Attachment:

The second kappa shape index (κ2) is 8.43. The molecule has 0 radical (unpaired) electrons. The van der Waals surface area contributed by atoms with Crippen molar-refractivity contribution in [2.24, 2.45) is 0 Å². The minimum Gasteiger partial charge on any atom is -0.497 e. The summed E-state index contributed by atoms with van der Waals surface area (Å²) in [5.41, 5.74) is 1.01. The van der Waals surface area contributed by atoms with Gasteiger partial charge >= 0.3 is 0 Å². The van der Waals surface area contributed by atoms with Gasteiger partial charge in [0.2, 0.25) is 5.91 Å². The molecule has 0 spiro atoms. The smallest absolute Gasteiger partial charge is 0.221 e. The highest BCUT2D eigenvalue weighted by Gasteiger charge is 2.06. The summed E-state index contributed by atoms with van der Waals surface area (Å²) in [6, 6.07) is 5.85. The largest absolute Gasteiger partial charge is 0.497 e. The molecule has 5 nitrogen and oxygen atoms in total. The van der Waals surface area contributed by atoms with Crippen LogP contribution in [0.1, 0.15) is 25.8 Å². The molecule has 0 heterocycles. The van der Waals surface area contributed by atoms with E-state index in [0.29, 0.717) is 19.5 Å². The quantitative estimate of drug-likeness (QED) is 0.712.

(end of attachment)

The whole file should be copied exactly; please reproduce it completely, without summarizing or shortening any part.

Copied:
The second kappa shape index (κ2) is 8.43. The molecule has 0 radical (unpaired) electrons. The van der Waals surface area contributed by atoms with Crippen molar-refractivity contribution in [2.24, 2.45) is 0 Å². The minimum Gasteiger partial charge on any atom is -0.497 e. The summed E-state index contributed by atoms with van der Waals surface area (Å²) in [5.41, 5.74) is 1.01. The van der Waals surface area contributed by atoms with Gasteiger partial charge >= 0.3 is 0 Å². The van der Waals surface area contributed by atoms with Gasteiger partial charge in [0.2, 0.25) is 5.91 Å². The molecule has 0 spiro atoms. The smallest absolute Gasteiger partial charge is 0.221 e. The highest BCUT2D eigenvalue weighted by Gasteiger charge is 2.06. The summed E-state index contributed by atoms with van der Waals surface area (Å²) in [6, 6.07) is 5.85. The largest absolute Gasteiger partial charge is 0.497 e. The molecule has 5 nitrogen and oxygen atoms in total. The van der Waals surface area contributed by atoms with Crippen LogP contribution in [0.1, 0.15) is 25.8 Å². The molecule has 0 heterocycles. The van der Waals surface area contributed by atoms with E-state index in [0.29, 0.717) is 19.5 Å². The quantitative estimate of drug-likeness (QED) is 0.712.